2011 was also the year when the nation witnessed the first verdict in the Gujarat pogrom cases. In the first sentencing in nine years, 31 persons out of the 73 accused were found guilty and sentenced to life for the Sardarpura massacre in which 33 people were locked up and burnt alive.
While any sense of closure in the Gujarat violence eludes the nation and, as feared by many, may never happen, the verdict was remarkable given the highly polarised and politically charged nature of the case. With Narendra Modi presiding over the state before and since the pogrom and Gujarat continuing to be the Hindutva hotbed, the verdict offered the first glimmer of hope in the numerous other cases pending in various courts across and outside Gujarat. Of course, the Mehsana verdict was possible only after the Supreme Court appointed the Special Investigations Team (SIT) to probe the violence.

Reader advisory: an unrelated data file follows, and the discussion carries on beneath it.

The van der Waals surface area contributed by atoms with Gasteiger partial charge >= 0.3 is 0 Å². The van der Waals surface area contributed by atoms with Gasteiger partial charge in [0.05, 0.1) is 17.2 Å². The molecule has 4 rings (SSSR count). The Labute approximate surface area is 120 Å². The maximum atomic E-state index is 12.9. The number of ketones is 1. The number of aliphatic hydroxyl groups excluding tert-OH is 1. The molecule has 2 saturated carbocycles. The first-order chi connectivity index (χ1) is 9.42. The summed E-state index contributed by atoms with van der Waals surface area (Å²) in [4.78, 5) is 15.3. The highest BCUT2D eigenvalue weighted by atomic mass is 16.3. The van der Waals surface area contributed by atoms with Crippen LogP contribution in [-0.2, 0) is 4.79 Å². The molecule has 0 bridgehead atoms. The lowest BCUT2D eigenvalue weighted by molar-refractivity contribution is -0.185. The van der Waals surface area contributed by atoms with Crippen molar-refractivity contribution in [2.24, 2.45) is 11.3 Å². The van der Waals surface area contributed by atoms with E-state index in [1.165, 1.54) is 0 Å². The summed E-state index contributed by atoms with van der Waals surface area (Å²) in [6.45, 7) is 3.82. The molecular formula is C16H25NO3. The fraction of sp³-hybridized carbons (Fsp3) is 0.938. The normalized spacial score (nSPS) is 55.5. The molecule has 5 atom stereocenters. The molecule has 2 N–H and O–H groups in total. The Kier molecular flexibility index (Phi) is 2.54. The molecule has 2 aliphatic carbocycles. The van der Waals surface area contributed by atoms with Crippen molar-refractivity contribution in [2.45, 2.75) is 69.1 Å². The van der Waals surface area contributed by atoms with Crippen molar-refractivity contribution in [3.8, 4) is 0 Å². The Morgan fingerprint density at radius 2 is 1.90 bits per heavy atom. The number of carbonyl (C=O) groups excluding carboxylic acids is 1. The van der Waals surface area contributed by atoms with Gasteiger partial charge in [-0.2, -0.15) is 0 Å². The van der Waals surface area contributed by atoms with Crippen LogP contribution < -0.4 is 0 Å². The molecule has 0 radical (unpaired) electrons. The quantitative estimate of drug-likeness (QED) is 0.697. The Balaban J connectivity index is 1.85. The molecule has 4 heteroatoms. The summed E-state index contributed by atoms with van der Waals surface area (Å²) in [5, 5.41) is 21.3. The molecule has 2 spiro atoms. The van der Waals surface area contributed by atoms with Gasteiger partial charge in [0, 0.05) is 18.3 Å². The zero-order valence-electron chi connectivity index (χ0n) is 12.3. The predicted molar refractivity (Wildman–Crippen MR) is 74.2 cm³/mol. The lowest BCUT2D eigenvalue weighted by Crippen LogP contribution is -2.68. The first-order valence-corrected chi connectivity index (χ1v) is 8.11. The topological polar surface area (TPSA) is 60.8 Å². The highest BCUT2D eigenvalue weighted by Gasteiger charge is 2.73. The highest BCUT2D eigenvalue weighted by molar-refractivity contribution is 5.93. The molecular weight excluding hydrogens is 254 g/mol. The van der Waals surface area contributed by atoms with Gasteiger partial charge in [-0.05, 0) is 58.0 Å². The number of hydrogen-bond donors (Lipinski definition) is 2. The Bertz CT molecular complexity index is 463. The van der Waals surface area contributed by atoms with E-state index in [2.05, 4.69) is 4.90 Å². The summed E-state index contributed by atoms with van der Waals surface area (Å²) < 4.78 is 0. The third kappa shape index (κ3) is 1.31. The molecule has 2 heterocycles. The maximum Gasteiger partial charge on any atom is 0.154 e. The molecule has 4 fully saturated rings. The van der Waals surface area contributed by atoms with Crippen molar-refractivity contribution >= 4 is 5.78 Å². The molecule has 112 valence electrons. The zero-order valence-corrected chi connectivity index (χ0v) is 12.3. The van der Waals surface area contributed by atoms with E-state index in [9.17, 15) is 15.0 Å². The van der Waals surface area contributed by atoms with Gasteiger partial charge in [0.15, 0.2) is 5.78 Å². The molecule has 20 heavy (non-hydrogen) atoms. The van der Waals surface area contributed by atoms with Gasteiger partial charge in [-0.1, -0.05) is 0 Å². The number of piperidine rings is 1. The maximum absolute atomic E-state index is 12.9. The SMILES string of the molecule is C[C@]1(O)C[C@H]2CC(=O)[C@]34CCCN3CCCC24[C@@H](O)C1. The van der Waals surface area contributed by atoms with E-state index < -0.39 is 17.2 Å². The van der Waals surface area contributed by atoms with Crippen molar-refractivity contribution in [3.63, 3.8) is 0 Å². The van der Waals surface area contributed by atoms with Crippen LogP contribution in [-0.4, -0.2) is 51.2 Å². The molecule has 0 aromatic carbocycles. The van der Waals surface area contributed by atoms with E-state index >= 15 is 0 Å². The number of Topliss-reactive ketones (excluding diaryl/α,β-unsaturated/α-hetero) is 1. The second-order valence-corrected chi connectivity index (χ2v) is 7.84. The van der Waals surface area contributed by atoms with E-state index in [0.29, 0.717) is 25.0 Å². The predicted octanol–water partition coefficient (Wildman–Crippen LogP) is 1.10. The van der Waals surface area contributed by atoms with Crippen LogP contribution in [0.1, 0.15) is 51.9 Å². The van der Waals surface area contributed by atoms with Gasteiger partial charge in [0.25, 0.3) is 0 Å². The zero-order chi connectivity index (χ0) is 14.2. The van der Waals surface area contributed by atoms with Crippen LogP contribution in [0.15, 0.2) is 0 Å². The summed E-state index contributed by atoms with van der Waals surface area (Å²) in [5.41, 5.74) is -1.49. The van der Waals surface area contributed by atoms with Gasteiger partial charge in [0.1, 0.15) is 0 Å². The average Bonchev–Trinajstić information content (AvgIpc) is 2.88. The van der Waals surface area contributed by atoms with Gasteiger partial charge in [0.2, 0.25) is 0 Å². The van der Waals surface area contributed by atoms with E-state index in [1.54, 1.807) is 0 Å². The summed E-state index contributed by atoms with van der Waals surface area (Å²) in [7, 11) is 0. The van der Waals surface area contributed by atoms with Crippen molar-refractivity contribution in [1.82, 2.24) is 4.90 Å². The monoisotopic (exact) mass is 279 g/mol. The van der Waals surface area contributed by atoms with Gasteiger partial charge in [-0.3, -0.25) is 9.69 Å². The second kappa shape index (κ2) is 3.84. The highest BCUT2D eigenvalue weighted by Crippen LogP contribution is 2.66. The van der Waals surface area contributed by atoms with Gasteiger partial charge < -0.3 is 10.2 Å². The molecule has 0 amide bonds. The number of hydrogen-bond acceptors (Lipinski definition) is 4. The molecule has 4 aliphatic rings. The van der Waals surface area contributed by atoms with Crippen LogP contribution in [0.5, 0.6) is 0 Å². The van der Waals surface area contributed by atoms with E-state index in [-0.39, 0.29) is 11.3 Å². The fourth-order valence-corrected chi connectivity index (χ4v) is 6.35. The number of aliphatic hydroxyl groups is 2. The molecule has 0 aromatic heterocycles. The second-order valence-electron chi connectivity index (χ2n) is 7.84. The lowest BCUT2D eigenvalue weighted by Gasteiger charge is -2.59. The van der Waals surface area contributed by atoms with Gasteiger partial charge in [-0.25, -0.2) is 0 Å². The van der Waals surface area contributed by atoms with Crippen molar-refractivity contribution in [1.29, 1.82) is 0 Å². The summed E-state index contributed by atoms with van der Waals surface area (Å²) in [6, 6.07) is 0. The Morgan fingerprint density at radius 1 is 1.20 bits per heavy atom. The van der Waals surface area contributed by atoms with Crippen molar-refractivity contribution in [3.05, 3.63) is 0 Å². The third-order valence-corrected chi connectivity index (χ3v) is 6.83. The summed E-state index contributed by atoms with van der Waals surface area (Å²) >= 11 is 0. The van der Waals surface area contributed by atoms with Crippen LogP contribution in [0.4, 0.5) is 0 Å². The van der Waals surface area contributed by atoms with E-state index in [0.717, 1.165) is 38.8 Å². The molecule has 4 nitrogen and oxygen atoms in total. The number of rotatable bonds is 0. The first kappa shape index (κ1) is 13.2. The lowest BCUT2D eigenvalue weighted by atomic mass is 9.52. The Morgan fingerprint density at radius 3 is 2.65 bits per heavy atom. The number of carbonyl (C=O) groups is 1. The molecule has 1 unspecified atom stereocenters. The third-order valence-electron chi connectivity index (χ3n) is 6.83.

In another landmark judgment, the Supreme Court in February this year ruled that sex workers or prostitutes are entitled to live with dignity under Article 21 of the Indian Constitution. Since they are human beings, the court said, their problems must be addressed. The court directed the Central and State governments to prepare schemes for providing vocational training to sex workers and sexually-abused women in all cities in India.
Children were also duly taken care of. Whether it was the decision to punish Surinder Kohli in the grisly Nithari serial murder case where 16 slum children disappeared and were apparently abused and then murdered. Anxious parents of the missing children rushed to Nithari with photographs. Koli later confessed to killing six children and a 20-year-old girl after sexually assaulting them. Only four murders have been solved so far. On 15 February 2011, the Supreme Court upheld the four death sentences to the main accused Surinder Koli.
Of course one expects the apex court of a nation to stand for the right causes. But that's not to say the other courts across the nation did not hear the people, or not delivered.